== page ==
One difficulty humane societies face is that the laws they are enforcing may be terribly weak, to begin with. In Canada, farm animals have practically no legal welfare protections—though this varies by province—with the industry setting its own “Codes of Practice.” As a result, humane societies may end up enforcing industry rules, which prioritize workplace efficiency and productivity over animal welfare. In the U.S., there are no federal laws protecting animals on farms and most states exempt farm animals from anti-cruelty laws. The laws in the UK are minimal and vague and depend on certification schemes like farmer-run Red Tractor to ensure they are adhered to.
As Melissa Speirs, Farm Animal Welfare Manager at BC SPCA, told Sentient Media, “Our enforcement work is separate from our advocacy work as our constables are sworn in under the Police Act and are bound to enforce the laws as they currently are, not what we wish they were.”
Another issue is that being funded by donations means humane societies risk conflicts of interest. “What happens if an SPCA with enforcement powers gets a complaint about one of its important donors?” says Devine. “How can it be expected to be objective, or appear to be objective, in investigating the case?”
Donors could potentially include farms or meat-related events such as RibFest Kelowna, which has donated to BC SPCA. In the view of Amy Soranno, who, with her bright blue hair, has become a recognizable media spokesperson for herself and her fellow activists facing charges, “It is impossible for an organization like the BC SPCA to adequately protect animals while simultaneously doing business with animal agriculture. At [a] bare minimum, the BC SPCA must cut ties with the industry and advocate to end animal agriculture to sufficiently fulfill their mandate.”
But in order to effectively enforce the law, humane societies are constrained in what they can say and do publicly to advocate for animals. Even if the BC SPCA, for instance, were to take a stand against animal agriculture, this could potentially call into question its objectivity in enforcing the law. “Any good defense attorney is going to question the private agencies’ objectivity in enforcing the laws applying to an industry it opposes,” says Devine.
To address the inadequacy of laws protecting the welfare of farmed animals, some humane societies run farm certification schemes that insist on better conditions than the minimum required by law or, in Canada’s case, by the industry’s Codes of Practice. In Canada, the BC SPCA was until this year the only SPCA to certify farms. In Britain, the RSPCA runs the RSPCA Assured certification scheme.
Such schemes have proven to be problematic, and animal activists wonder how humane societies can work with an industry which not only involves some degree of suffering for animals even if standards are higher than legal minimums but also has a poor track record when it comes to abusive and neglectful behavior towards those animals.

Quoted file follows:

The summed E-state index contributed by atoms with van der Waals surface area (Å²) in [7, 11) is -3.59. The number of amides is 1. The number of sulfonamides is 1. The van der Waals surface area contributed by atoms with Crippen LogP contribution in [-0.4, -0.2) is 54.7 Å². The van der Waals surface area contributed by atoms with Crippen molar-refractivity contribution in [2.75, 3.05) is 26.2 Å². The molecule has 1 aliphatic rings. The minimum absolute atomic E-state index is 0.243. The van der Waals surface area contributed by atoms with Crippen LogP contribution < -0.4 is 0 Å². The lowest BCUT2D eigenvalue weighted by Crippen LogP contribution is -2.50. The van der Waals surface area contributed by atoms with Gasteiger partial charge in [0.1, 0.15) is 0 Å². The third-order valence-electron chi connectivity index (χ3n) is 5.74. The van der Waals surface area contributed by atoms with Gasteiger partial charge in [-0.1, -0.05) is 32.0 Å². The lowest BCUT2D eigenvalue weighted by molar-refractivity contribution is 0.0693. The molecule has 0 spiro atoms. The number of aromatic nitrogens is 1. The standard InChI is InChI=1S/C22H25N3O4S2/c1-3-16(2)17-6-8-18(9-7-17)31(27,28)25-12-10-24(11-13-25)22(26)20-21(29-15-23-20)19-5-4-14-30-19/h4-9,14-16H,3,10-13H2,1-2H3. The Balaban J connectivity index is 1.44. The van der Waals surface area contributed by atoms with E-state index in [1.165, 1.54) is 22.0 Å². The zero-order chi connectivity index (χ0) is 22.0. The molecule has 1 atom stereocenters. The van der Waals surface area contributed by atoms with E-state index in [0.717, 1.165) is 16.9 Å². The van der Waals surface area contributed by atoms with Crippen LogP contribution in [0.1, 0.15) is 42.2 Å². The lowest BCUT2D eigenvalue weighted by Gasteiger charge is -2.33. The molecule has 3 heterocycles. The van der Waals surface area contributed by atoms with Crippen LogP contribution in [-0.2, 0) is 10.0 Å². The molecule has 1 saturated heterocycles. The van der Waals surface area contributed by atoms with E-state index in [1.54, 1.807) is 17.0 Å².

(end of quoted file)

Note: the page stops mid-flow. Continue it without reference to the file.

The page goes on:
But many humane societies believe their schemes are essential. “There is great value in third-party animal welfare certification programs, as they ensure farm animals are being raised to high standards of animal welfare,” says Speirs. “They have also impacted farm animals not certified by the program when the standards serve as a basis for updates to the National Farm Animal Care Council’s Codes of Practice and by demonstrating that consumers care about farm animal welfare.”
Yet the risk of conflicts of interest arises once again when humane societies are also in charge of enforcing animal welfare law. “What happens when a humane society gets a complaint about animal abuse with respect to a farm they have provided a “humane certification” for?” says Devine. “How can they even appear to be objective in handling this complaint? They can’t.”
What role should humane societies play?
Not all humane societies, nor even all of Canada’s SPCAs, have law enforcement mandates, and some are starting to see the advantages of being free of this duty.
Ontario SPCA transitioned out of enforcement work in 2019. At the Canadian Animal Law Conference which took place online in mid-September, General Counsel to OSPCA Brian Shiller gave a presentation in which he said, “Being freed from enforcement is a breath of fresh air. It allows for the OSPCA and other humane societies in the province to advocate for animals without fear that there will be a conflict of interest.”
OSPCA will now use its expertise to draft recommendations for a new Ontario Animal Protection Act to help the government provide the maximum legal protection of animals. Devine believes other SPCAs and humane societies should follow suit.
“Enforcement of animal protection legislation should be done by publicly funded government bodies,” says Devine, “while privately funded charitable organizations, like SPCAs, should be allocating their scarce resources to doing more preventive work, including advocacy.”
For activists like Soranno, something clearly needs to change in the way some humane societies operate. “More and more animal suffering will continue if the system doesn’t change,” Soranno says. “This suffering is on the hands of the BC SPCA, but it doesn’t have to be. The choice is theirs.”
Claire writes on animals, environment, and climate. She lives in Oxford, UK, where she moonlights delivering organic veg boxes on a cargo bike.